Socioeconomic differences in fat intake in a middle-aged population: report from the Malmö Diet and Cancer Study
Research output: Contribution to journal › Article
Background: The objective was to investigate whether socioeconomic differences in fat intake may explain socioeconomic differences in cardiovascular diseases. Methods: The Malm Diet and Cancer Study is a prospective cohort study. The baseline examinations used in the present cross-sectional study were undertaken in 19921994. Dietary habits were assessed using a modified diet history method consisting of a 7-day menu book and a 168-item questionnaire. A subpopulation of 11 837 individuals born 19261945 was investigated. This study examined high fat intake, defined as >35.9 among men and >34.8 among women (25 quartile limit) of the proportion of the non-alcohol energy intake contributed by fat. The subfractions saturated, mono-unsaturated and poly-unsaturated fatty acids and the P:S ratio (polyunsaturated/saturated fatty acids) were analysed in the same way. The uppermost quartile (75) of total and subgroup fat intake was also studied. Socioeconomic differences before and after adjustment for low energy reporting (LER), defined as energy intake below 1.2 x Basal Metabolic Rate, were examined. Results: No socioeconomic differences in fat intake were seen between the SES groups, except for self-employed men, and male and female pensioners. Approximately 20 in most SES groups were LER. The LER and body mass index were strongly related. The SES pattern of fat intake remained unchanged after adjustment for age, country of origin and LER in a logistic regression model. The results for the subfractions of fat and the P:S ratio did not principally differ from the total fat results. Conclusions: This study provides no evidence that fat intake contributes to the inverse socioeconomic differences in cardiovascular diseases.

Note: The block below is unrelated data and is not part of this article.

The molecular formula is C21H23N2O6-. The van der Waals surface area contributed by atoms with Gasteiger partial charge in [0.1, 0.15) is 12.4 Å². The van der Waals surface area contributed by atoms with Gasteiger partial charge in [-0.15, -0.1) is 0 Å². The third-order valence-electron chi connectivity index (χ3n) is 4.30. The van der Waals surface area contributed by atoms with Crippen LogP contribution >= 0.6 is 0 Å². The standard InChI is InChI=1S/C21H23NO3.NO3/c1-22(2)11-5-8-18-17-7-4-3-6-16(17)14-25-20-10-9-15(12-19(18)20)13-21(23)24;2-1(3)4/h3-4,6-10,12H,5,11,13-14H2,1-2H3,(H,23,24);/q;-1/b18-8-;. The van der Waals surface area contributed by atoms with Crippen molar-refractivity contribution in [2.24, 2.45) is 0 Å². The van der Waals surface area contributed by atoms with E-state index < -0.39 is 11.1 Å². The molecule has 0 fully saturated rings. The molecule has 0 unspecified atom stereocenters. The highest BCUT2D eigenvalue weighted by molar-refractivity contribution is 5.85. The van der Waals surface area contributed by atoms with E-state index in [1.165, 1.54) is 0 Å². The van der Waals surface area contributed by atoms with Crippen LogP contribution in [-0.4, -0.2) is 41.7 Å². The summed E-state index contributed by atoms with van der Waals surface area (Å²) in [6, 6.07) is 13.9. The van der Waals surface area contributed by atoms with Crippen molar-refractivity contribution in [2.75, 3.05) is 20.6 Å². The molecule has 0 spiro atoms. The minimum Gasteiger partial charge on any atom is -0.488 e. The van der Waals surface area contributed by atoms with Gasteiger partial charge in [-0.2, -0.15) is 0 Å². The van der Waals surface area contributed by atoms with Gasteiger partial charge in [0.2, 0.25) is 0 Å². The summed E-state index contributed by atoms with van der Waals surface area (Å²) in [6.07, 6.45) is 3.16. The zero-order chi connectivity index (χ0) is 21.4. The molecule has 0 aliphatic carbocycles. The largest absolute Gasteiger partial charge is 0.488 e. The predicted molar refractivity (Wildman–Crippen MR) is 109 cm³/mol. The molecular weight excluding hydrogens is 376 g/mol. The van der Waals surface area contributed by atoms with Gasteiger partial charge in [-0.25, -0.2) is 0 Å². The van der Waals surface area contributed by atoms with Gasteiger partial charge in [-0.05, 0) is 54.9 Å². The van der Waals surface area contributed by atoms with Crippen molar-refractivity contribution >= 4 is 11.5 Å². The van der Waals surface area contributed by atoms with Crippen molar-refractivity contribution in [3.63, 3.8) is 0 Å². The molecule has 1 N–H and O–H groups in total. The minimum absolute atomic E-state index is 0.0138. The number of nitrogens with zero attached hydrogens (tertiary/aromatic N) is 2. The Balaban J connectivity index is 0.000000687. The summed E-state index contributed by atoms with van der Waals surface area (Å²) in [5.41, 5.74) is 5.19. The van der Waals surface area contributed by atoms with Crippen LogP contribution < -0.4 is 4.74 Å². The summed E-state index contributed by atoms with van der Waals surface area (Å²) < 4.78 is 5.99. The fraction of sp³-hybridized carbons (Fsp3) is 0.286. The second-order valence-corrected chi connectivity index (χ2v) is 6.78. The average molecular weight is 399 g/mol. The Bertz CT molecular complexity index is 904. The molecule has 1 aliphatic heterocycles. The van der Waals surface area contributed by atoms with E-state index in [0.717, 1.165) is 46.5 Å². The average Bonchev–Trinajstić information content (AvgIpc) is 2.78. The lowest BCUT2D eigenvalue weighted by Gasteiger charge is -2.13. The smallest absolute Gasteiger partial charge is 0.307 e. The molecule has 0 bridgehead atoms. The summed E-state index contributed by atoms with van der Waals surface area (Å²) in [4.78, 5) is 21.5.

|Research areas and keywords||
Subject classification (UKÄ) – MANDATORY
|Journal||International Journal of Epidemiology|
|Publication status||Published - 2000|
Related research output
Social participation, social capital and socioeconomic differences in health-related behaviours. An epidemiological studyMartin Lindström, 2000, Lund University. 203 p.
Research output: Thesis › Doctoral Thesis (compilation)